Good managers know their people. They know what their team is doing well with and where they’re struggling. They may not be the best of friends with every member of their team, but they have a personal interest in each one, at some level beyond just the work at hand.

Good managers realize that their decisions about the project affect these people, often on a personal level. Not every decision or problem is necessarily brought out for everyone to discuss openly, but good managers understand how their decisions affect people. Even though everyone may not agree with managers’ decisions, they make sure their people have at least some understanding of why these decisions are being made.

Good managers respect their people. They don’t waste time with meetings that have no purpose, or long discussions about low-priority matters–not when there are truly important conversations to have and meaningful work to be done.

Good managers don’t make promises they can’t keep, just for the sake of keeping the peace for a little while longer. Good managers realize that in the long run manipulating people in this way is poison to a team, an organization, or a relationship, and at some point down the road will make it impossible to continue to do good work together.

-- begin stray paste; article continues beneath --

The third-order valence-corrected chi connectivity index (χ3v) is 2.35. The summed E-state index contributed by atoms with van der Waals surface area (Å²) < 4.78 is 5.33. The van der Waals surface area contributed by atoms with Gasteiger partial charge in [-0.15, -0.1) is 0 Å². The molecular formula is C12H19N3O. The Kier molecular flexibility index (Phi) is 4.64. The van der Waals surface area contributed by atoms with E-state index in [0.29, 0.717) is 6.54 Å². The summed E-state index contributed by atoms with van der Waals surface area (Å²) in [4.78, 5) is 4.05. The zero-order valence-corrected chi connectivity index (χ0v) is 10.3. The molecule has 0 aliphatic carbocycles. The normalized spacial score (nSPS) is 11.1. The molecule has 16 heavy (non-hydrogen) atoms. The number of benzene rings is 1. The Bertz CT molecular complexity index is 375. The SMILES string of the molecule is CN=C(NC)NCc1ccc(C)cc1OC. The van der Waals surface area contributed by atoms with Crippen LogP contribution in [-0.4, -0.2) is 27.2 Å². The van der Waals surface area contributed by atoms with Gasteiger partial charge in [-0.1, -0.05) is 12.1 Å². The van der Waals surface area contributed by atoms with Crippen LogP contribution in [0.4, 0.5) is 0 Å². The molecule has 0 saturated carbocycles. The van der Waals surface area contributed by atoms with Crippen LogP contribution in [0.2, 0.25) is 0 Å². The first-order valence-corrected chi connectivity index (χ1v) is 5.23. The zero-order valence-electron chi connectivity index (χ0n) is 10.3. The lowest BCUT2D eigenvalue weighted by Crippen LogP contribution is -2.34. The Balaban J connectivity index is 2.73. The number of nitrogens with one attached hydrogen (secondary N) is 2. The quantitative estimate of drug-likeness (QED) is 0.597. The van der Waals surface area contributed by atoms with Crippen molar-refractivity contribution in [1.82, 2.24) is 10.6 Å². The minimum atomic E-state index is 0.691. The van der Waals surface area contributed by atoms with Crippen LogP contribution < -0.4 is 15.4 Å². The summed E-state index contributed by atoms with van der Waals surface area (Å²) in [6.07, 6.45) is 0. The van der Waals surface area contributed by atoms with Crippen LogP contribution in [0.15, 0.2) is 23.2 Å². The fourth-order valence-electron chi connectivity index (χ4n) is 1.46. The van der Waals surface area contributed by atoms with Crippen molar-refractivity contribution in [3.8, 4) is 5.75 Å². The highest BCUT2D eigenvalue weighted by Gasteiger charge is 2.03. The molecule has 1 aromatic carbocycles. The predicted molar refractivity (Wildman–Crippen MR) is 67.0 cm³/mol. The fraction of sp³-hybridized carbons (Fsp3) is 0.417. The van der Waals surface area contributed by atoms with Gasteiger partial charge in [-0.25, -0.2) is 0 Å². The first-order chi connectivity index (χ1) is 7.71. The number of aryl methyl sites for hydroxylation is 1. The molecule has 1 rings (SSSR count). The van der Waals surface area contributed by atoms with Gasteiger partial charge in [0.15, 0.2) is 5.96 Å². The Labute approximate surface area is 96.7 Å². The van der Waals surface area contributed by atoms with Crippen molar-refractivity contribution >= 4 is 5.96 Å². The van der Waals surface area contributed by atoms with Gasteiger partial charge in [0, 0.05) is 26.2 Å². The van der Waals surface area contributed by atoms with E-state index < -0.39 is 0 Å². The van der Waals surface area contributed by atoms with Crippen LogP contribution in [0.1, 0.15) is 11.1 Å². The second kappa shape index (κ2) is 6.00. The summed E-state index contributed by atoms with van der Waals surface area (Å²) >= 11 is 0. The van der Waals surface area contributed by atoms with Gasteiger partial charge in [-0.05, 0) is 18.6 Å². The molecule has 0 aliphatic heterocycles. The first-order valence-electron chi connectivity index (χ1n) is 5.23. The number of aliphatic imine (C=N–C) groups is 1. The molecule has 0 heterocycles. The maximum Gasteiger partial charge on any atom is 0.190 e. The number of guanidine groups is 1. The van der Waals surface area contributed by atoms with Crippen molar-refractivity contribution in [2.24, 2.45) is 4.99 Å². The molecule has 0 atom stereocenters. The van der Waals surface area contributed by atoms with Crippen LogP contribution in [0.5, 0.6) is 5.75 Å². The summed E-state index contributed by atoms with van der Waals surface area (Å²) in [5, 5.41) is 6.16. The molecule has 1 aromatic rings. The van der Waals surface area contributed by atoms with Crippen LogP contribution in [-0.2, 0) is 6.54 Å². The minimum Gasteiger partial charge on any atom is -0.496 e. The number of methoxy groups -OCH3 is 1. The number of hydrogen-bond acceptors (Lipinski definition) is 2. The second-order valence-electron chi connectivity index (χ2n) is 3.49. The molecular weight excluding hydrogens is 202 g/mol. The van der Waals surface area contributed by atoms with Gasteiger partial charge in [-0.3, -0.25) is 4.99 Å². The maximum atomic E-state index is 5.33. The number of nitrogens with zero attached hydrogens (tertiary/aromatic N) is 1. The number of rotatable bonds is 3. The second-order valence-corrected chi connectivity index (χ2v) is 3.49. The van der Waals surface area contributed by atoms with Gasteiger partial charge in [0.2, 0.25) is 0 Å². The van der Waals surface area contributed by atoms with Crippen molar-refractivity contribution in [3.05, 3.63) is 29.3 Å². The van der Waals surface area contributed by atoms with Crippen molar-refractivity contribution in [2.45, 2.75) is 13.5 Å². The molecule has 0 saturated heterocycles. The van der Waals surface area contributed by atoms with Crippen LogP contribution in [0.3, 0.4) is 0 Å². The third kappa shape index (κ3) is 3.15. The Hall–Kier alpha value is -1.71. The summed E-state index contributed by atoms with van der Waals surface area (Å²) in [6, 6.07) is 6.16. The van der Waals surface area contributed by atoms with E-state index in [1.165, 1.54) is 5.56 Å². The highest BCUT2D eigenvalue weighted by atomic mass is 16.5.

Good managers recognize the importance of the personal touch, of taking a moment for a good-natured joke at the conference table, for a friendly greeting in the hallway, for an expression of appreciation. A box of donuts or closing party won’t solve every problem with a project, but I believe that there are some projects that won’t proceed well without such gestures.

People matter. My ideas about and experiences may not be very refined at this point, but this, I think, is the most important thing I’ve learned about project management over the last few months.